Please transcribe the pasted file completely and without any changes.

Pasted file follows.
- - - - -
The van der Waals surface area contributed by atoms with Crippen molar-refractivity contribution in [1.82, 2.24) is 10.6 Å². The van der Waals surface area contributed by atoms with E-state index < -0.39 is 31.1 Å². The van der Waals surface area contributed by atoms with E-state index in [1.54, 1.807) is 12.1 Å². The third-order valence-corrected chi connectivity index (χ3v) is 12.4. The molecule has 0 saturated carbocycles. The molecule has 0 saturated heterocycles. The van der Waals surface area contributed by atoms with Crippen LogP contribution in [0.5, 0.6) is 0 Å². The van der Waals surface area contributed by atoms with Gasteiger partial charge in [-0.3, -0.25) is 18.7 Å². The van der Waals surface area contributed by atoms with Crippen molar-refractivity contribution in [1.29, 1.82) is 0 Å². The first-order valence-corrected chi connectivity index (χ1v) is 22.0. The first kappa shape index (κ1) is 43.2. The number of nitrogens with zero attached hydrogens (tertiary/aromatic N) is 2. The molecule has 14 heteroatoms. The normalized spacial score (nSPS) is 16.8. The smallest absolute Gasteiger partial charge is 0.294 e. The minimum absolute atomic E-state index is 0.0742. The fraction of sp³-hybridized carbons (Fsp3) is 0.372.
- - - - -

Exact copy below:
The van der Waals surface area contributed by atoms with Crippen molar-refractivity contribution in [1.82, 2.24) is 10.6 Å². The van der Waals surface area contributed by atoms with E-state index < -0.39 is 31.1 Å². The van der Waals surface area contributed by atoms with E-state index in [1.54, 1.807) is 12.1 Å². The third-order valence-corrected chi connectivity index (χ3v) is 12.4. The molecule has 0 saturated carbocycles. The molecule has 0 saturated heterocycles. The van der Waals surface area contributed by atoms with Crippen LogP contribution in [0.5, 0.6) is 0 Å². The van der Waals surface area contributed by atoms with Gasteiger partial charge in [-0.3, -0.25) is 18.7 Å². The van der Waals surface area contributed by atoms with Crippen molar-refractivity contribution in [1.29, 1.82) is 0 Å². The first-order valence-corrected chi connectivity index (χ1v) is 22.0. The first kappa shape index (κ1) is 43.2. The number of nitrogens with zero attached hydrogens (tertiary/aromatic N) is 2. The molecule has 14 heteroatoms. The normalized spacial score (nSPS) is 16.8. The smallest absolute Gasteiger partial charge is 0.294 e. The minimum absolute atomic E-state index is 0.0742. The fraction of sp³-hybridized carbons (Fsp3) is 0.372.